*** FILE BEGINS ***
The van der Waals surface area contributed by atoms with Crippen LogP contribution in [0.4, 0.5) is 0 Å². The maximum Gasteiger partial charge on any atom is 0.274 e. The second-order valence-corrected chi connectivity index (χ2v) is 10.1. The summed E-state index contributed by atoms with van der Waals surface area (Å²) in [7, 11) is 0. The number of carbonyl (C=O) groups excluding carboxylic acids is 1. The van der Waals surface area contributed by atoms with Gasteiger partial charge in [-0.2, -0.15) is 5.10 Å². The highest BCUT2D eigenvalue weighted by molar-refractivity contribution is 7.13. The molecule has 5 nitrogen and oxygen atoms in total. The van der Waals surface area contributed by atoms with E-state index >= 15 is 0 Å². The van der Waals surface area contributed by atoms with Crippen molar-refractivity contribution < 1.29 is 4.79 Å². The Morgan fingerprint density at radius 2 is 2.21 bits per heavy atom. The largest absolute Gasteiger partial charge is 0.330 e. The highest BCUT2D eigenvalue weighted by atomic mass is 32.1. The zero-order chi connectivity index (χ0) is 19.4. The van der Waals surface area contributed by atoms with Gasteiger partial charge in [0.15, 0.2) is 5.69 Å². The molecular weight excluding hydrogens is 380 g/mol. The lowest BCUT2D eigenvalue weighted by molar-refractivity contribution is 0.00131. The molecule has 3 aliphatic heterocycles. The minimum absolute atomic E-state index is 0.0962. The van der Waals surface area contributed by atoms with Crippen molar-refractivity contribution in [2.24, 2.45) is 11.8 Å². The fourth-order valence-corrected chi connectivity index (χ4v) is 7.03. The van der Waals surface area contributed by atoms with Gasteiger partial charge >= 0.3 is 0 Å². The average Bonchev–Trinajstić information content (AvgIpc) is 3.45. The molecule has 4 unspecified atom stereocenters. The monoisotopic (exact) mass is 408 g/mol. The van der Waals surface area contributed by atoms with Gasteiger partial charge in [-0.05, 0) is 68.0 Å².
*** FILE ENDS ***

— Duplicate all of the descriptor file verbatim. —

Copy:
The van der Waals surface area contributed by atoms with Crippen LogP contribution in [0.4, 0.5) is 0 Å². The maximum Gasteiger partial charge on any atom is 0.274 e. The second-order valence-corrected chi connectivity index (χ2v) is 10.1. The summed E-state index contributed by atoms with van der Waals surface area (Å²) in [7, 11) is 0. The number of carbonyl (C=O) groups excluding carboxylic acids is 1. The van der Waals surface area contributed by atoms with Gasteiger partial charge in [-0.2, -0.15) is 5.10 Å². The highest BCUT2D eigenvalue weighted by molar-refractivity contribution is 7.13. The molecule has 5 nitrogen and oxygen atoms in total. The van der Waals surface area contributed by atoms with E-state index >= 15 is 0 Å². The van der Waals surface area contributed by atoms with Crippen molar-refractivity contribution < 1.29 is 4.79 Å². The Morgan fingerprint density at radius 2 is 2.21 bits per heavy atom. The largest absolute Gasteiger partial charge is 0.330 e. The highest BCUT2D eigenvalue weighted by atomic mass is 32.1. The zero-order chi connectivity index (χ0) is 19.4. The van der Waals surface area contributed by atoms with Gasteiger partial charge in [0.15, 0.2) is 5.69 Å². The molecular weight excluding hydrogens is 380 g/mol. The lowest BCUT2D eigenvalue weighted by molar-refractivity contribution is 0.00131. The molecule has 3 aliphatic heterocycles. The minimum absolute atomic E-state index is 0.0962. The van der Waals surface area contributed by atoms with Crippen molar-refractivity contribution in [2.24, 2.45) is 11.8 Å². The fourth-order valence-corrected chi connectivity index (χ4v) is 7.03. The van der Waals surface area contributed by atoms with Gasteiger partial charge >= 0.3 is 0 Å². The average Bonchev–Trinajstić information content (AvgIpc) is 3.45. The molecule has 4 unspecified atom stereocenters. The monoisotopic (exact) mass is 408 g/mol. The van der Waals surface area contributed by atoms with Gasteiger partial charge in [-0.05, 0) is 68.0 Å².